Thursday, August 12, 2004

Latest Gallup

Kerry Spot at NRO has the most recent Gallup poll numbers. If they're accurate they aren't good news for the Kerry campaign. They show Bush moving ahead 50 - 47 among likely voters.

Bush has several tactical advantages going into the next several months and one possible pitfall (at least the Dems will see it that way. It's not clear that it really is a pitfall). Bush has the release of the book Unfit For Command coming up next week, he has the convention in about two weeks from which he will probably derive a modest boost, and he has a lot of ad material on Kerry that makes Kerry look very indecisive, even silly. If Bush does reasonably well in the debates he'll be holding all the cards. Kerry has no ammo left to shoot. He'll be on the defensive about his military fictions for the next month or so and will find it hard to regain the offensive momentum that he had coming out of his convention.

If Iraq continues to move toward stability and democracy, if oil prices moderate, and if there is no national emergency, three big but not improbable "ifs", Kerry will be bereft of a major issue.

His only hope for persuading the electorate to switch horses is a big win in the debates. He shouldn't be over-confident, however. Gore and his supporters thought he would wipe the floor with Bush in the 2000 debates, but it didn't work out that way. Bush has been fortunate in his opponents who seem almost psychologically unable to resist the temptation to "misunderestimate" him.

Paging Howard Dean

For many Democrats, the whole point of wedding themselves to John Kerry was the chance to oust the hated George Bush from the Oval Office, and the main reason for wanting Bush ousted, ostensibly, was the Iraq war. For these left/liberals Howard Dean was their first love, but they realized that Dean was too volatile to be elected so they abandoned Dean to elope with Kerry.

Kerry wooed these starry-eyed lovers away from the hapless governor of Vermont by whispering into their ears that enticing sweet talk about Bush lying to us about WMD and leading us into an elective, unnecessary war in Iraq. Kerry seduced them by fueling their anti-Bush hysteria with all the right words and consummated the seduction at Boston.

Now the Democrats find themselves in an awful state. They have yielded themselves to Kerry only to wake up Tuesday morning to find that, on the most critical issue of the election, he has chosen to sidle up so close to the devil himself that his position is now indistinguishable from what Bush has been saying all along.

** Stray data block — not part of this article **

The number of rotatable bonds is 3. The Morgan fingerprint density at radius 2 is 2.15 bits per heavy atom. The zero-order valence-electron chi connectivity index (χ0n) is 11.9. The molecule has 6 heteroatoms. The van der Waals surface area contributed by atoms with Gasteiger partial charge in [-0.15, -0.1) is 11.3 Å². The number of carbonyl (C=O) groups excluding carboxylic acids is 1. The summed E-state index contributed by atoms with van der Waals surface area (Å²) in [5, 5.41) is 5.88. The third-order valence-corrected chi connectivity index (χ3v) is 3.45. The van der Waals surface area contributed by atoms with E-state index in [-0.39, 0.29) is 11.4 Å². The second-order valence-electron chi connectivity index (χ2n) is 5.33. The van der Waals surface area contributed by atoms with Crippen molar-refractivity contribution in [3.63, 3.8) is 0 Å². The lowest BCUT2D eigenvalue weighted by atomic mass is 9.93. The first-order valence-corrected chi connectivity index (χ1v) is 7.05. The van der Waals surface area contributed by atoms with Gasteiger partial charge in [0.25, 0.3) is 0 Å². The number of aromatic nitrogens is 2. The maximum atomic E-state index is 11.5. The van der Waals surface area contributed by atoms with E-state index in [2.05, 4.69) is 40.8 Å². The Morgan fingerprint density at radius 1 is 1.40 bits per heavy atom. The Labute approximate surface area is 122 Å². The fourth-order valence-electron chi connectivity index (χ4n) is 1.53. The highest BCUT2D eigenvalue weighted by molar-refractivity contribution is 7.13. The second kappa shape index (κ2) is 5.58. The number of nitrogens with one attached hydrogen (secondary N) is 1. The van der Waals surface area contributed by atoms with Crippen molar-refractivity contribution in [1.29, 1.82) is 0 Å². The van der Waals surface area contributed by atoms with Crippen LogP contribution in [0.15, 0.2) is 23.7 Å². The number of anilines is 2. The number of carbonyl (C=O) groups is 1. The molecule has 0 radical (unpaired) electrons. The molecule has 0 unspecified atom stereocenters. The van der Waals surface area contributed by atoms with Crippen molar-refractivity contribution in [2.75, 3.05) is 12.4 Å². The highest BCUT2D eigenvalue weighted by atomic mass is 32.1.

The sense of betrayal, one would think, must be surging through the Democrat rank and file like a stadium wave. Yet, if there is outrage out there, it's pretty hard to find. William F.Buckley writes about this in a column here. Buckley says:

The statement made on Monday by John Kerry is the climactic event in this matter. Sen. Kerry said that notwithstanding all that is known now, whatever have been the developments in the past year, if he had it to do again, he'd vote as he did: in favor of giving the president the power he requested, before going on to wage war in Iraq.

Buckley is emphasizing here an incredible admission by the Massachussetts senator. Kerry is evidently acknowledging that war with Iraq was justified even if there were no WMD there. His objections to what Bush did turn out to be little more than procedural quibbles. This must be causing rank and file Bush-haters to break out in hives. They hate Bush because of Iraq, and Kerry is telling them that he would vote to authorize war with Iraq again even if he knew Saddam had no WMD!

Perhaps equally as maddening for Democrats, one must assume, is what Kerry said about how long troops should remain in Iraq. Buckley writes:

[H]ere is how Kerry put it: "I believe if you do the kind of alliance-building that is available to us, that it is appropriate to have a goal of reducing our troops over that period of time. Obviously we have to see how events unfold." Indeed. How events unfold. What events?